The pixelwise information is encoded as a histogram, , so that it can be interpreted as a fingerprint or a signature of the analyzed object.
3. The Proposed Method
The aim of the proposed methodology is to compare the segmentation performance of the original ASM and level sets methods with improved version of these methods that include information obtained from LBP and SHT. The next subsections explain different combination procedures used to improve the chosen algorithms. We evaluated different combinations of ASM and CV level set algorithms.
3.1. Combining VVCV with SHT
In this section, we describe the Hermite transform-based segmentation for planar images. This segmentation approach combines the Hermite coefficients and the vector-valued Chan-Vese algorithm based on level sets. Both image representation and segmentation techniques were computed using 2D algorithms.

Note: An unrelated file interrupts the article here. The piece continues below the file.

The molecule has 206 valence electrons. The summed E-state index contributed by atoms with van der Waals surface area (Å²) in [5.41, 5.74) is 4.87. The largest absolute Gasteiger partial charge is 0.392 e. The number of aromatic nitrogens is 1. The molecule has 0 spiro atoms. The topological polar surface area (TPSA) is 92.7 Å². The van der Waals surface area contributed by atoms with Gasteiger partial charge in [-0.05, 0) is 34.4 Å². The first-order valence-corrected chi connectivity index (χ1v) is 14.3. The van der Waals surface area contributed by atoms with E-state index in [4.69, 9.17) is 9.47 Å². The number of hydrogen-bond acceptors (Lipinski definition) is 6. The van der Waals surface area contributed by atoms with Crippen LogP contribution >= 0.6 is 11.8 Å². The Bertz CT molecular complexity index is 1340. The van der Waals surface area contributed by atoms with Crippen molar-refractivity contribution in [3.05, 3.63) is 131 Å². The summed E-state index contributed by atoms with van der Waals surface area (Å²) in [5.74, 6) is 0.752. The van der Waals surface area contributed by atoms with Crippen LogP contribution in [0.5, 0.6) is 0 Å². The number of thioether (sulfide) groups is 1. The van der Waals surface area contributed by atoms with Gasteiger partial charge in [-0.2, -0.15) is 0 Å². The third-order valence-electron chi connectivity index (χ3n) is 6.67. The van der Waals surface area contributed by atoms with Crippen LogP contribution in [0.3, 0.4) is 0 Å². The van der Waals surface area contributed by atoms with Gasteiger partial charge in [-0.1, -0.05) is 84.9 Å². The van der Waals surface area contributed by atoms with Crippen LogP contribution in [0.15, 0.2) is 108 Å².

Figure 1 shows the segmentation procedure used as part of this work. First, the HT is calculated up to order on every slice of the initial volume . Then the SHT is computed by locally rotating the HT coefficients. From these, only the first row coefficients are used, that is, the coefficients that carry most of the 1D energy.
A number of image coefficients produce the final segmentation that is computed iteratively by the formula in (5) in combination with (11).where , , , and are the image coefficients of SHT for orders and , respectively.
In the final stage of Figure 1, the VVCV procedure starts with the initialization of a circle with radius , called and centered in a specified pixel. The initial contour should be placed close to the object of interest to segment and the algorithm allows the curve evolution according to the tuning parameters and a convergence criterion.
3.2. Combining LBP with ASM